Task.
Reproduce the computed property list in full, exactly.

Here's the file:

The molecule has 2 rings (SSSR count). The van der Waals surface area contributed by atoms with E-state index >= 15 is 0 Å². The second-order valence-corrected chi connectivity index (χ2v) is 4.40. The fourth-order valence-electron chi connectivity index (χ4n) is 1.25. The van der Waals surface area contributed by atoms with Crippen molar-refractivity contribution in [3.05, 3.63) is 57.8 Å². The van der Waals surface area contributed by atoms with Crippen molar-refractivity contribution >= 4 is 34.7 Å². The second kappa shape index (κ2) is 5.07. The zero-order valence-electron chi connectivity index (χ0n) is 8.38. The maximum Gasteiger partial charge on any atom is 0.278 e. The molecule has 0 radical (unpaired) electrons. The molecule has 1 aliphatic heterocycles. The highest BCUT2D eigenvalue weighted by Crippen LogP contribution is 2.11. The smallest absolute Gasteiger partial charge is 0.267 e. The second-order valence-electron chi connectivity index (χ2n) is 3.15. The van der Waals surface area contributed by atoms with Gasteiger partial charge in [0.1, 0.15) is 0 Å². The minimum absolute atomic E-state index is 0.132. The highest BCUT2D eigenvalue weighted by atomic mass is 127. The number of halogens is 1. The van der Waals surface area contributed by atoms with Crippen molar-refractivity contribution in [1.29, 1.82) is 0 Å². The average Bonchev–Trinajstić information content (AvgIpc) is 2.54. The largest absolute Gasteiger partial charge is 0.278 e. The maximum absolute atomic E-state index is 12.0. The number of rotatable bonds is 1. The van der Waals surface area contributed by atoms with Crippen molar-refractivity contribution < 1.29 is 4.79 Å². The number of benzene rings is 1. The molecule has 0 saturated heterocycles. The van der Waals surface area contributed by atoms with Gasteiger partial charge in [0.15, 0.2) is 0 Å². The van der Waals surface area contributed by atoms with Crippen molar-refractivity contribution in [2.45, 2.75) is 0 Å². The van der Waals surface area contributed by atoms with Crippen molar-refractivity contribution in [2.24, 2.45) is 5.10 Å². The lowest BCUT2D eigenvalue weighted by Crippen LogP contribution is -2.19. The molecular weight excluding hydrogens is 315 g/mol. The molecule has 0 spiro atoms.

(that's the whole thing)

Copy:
The molecule has 2 rings (SSSR count). The van der Waals surface area contributed by atoms with E-state index >= 15 is 0 Å². The second-order valence-corrected chi connectivity index (χ2v) is 4.40. The fourth-order valence-electron chi connectivity index (χ4n) is 1.25. The van der Waals surface area contributed by atoms with Crippen molar-refractivity contribution in [3.05, 3.63) is 57.8 Å². The van der Waals surface area contributed by atoms with Crippen molar-refractivity contribution >= 4 is 34.7 Å². The second kappa shape index (κ2) is 5.07. The zero-order valence-electron chi connectivity index (χ0n) is 8.38. The maximum Gasteiger partial charge on any atom is 0.278 e. The molecule has 0 radical (unpaired) electrons. The molecule has 1 aliphatic heterocycles. The highest BCUT2D eigenvalue weighted by Crippen LogP contribution is 2.11. The smallest absolute Gasteiger partial charge is 0.267 e. The second-order valence-electron chi connectivity index (χ2n) is 3.15. The van der Waals surface area contributed by atoms with Gasteiger partial charge in [0.1, 0.15) is 0 Å². The minimum absolute atomic E-state index is 0.132. The highest BCUT2D eigenvalue weighted by atomic mass is 127. The number of halogens is 1. The van der Waals surface area contributed by atoms with Crippen molar-refractivity contribution in [1.29, 1.82) is 0 Å². The average Bonchev–Trinajstić information content (AvgIpc) is 2.54. The largest absolute Gasteiger partial charge is 0.278 e. The maximum absolute atomic E-state index is 12.0. The number of rotatable bonds is 1. The van der Waals surface area contributed by atoms with Crippen molar-refractivity contribution < 1.29 is 4.79 Å². The number of benzene rings is 1. The molecule has 0 saturated heterocycles. The van der Waals surface area contributed by atoms with Gasteiger partial charge in [0.15, 0.2) is 0 Å². The van der Waals surface area contributed by atoms with Crippen molar-refractivity contribution in [2.45, 2.75) is 0 Å². The van der Waals surface area contributed by atoms with Crippen molar-refractivity contribution in [2.24, 2.45) is 5.10 Å². The lowest BCUT2D eigenvalue weighted by Crippen LogP contribution is -2.19. The molecular weight excluding hydrogens is 315 g/mol. The molecule has 0 spiro atoms.